Returning to Sacramento, he gave up journalism for writing plays because "I basically thought my experiences needed to be expressed through fiction," he said. "And I think plays, more than novels and movies these days, have the ability to debate ideas. That's what makes theater so vital."

Runner-up Bitterman said he, too, was surprised that his play, "The Ramp," had been chosen by SCR because "it is a very private, very difficult work on a very dark subject." The three-character drama is about a Nazi doctor who stands on a ramp at Auschwitz and chooses which Jews will live and which will die.

"I didn't think anybody would be interested at all," said Bitterman, a New York native who moved in 1988 to Los Angeles where another of his plays, "Self Storage," was read last fall at Taper Too as part of the Mark Taper Forum's New Works Festival.

In fact, the SCR prize is one of several awards recently heaped on the 29-year-old playwright. His "Beijing Legends"--about a father-son estrangement during China's Cultural Revolution--won a 1990 grant of $28,000 from the Fund for New American Plays for a production in May at Berkeley's Pacific Jewish Theatre. And his "Ten Below"--about a homeless man who is pulled off the street-- currently is being staged at Kansas City's Unicorn Theatre, after winning its National Playwrights' Competition.

Bitterman first came to wide attention with "Iowa Boys," which was developed at the Taper Too and went on to several East Coast productions. A 1985 graduate of the University of Iowa's playwright program, he also has written "Revolution in America," "Tulsa" and "One Plus One Equals Three," which he adapted for a movie called "Remains" with Bridget Fonda and Michael O'Keefe.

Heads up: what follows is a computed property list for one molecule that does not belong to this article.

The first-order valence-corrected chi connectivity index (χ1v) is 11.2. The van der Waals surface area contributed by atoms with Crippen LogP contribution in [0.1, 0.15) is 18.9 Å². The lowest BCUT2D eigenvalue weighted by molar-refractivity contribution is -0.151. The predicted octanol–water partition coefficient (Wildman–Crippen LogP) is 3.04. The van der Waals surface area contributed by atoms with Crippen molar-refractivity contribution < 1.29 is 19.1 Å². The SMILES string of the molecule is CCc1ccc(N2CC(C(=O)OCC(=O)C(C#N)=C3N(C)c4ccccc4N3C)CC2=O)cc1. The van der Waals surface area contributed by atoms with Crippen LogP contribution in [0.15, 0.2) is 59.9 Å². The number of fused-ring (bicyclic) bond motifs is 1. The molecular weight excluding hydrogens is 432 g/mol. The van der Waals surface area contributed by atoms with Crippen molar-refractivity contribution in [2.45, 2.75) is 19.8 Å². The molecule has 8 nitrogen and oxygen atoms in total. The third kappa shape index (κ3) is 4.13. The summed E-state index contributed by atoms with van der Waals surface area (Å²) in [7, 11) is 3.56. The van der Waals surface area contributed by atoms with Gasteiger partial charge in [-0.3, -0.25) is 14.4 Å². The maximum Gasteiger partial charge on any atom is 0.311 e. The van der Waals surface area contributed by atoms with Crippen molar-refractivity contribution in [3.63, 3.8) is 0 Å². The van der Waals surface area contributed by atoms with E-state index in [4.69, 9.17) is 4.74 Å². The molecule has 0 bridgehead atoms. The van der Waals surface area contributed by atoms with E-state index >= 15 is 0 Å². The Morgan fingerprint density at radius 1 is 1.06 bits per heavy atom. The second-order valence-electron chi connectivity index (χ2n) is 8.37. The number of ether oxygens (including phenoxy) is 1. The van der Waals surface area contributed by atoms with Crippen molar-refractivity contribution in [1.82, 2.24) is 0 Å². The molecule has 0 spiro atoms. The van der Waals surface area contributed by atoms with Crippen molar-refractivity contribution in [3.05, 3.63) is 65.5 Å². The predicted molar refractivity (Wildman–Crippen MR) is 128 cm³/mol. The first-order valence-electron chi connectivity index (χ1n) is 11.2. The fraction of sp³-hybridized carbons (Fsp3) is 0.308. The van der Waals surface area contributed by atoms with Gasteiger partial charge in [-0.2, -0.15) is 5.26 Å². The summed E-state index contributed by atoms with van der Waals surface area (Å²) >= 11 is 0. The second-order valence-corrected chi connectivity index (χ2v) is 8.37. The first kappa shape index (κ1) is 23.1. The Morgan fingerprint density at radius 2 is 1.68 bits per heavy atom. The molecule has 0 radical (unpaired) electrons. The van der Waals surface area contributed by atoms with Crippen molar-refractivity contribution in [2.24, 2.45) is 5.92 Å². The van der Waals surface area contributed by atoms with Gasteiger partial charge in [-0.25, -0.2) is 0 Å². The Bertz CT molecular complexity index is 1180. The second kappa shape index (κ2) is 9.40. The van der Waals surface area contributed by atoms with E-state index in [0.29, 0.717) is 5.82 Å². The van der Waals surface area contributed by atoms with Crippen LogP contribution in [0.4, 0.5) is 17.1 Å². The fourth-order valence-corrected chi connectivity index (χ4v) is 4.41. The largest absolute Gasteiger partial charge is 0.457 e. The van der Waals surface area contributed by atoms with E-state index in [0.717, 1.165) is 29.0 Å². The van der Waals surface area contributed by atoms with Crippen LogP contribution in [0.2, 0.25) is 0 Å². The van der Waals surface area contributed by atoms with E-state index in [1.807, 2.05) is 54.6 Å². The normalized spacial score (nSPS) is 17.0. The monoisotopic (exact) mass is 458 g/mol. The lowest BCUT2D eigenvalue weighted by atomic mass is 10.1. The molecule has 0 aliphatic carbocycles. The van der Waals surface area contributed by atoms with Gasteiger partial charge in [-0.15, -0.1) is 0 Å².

"I began as an actor at Juilliard," Bitterman said in a phone interview from his home. "That's a classic training program, and I kept wondering where are all the new plays? In my naivete, I started writing them."

He said he was drawn to the subject of "The Ramp" after reading a book about Nazi doctors. "At the time, I thought that's all the world needs, another play about Nazis," he recalled. "But as a Jew and as a writer, I've thought about the subject a lot. The play focuses on how people have to have two personalities to behave in a society that promotes genocide."

Daseler's winning play, "An Office Romance," is also a three-character work, but it unfolds on a Southern California patio and revolves around a married woman's affair with a man who works in her office. "I explore the way marriage is changing and how people's expectations for companionship have changed," he said.

The 44-year-old playwright was a runner-up in SCR's 1989 play competition with "Dragon Lady," the first play he ever wrote. It, too, examined a romantic relationship.

While "Dragon Lady" took only a month to write, "An Office Romance" took nearly six, Daseler said. "I became more aware of my liabilities," he quipped from his office at Claremont McKenna College in Claremont, where he works as director of public relations.

Daseler, who also submitted another play this year called "Follies of the Oppressor Class," was born in Ann Arbor, Mich., and has worked on several small newspapers in Connecticut, Texas and California. His only previous experience in the theater, he said, was as a drama reviewer.

"I'm remarkably lucky, considering all the people I know who are writing plays and never got anywhere," Daseler said of his back-to-back prizes.

The 300 submissions this year is only about half the number received by SCR last year, when the contest started, but theater officials have said they expected a decline.

The competition is a projection of the Collaboration Laboratory, SCR's playwright program, and is sponsored in part by the American Express Co.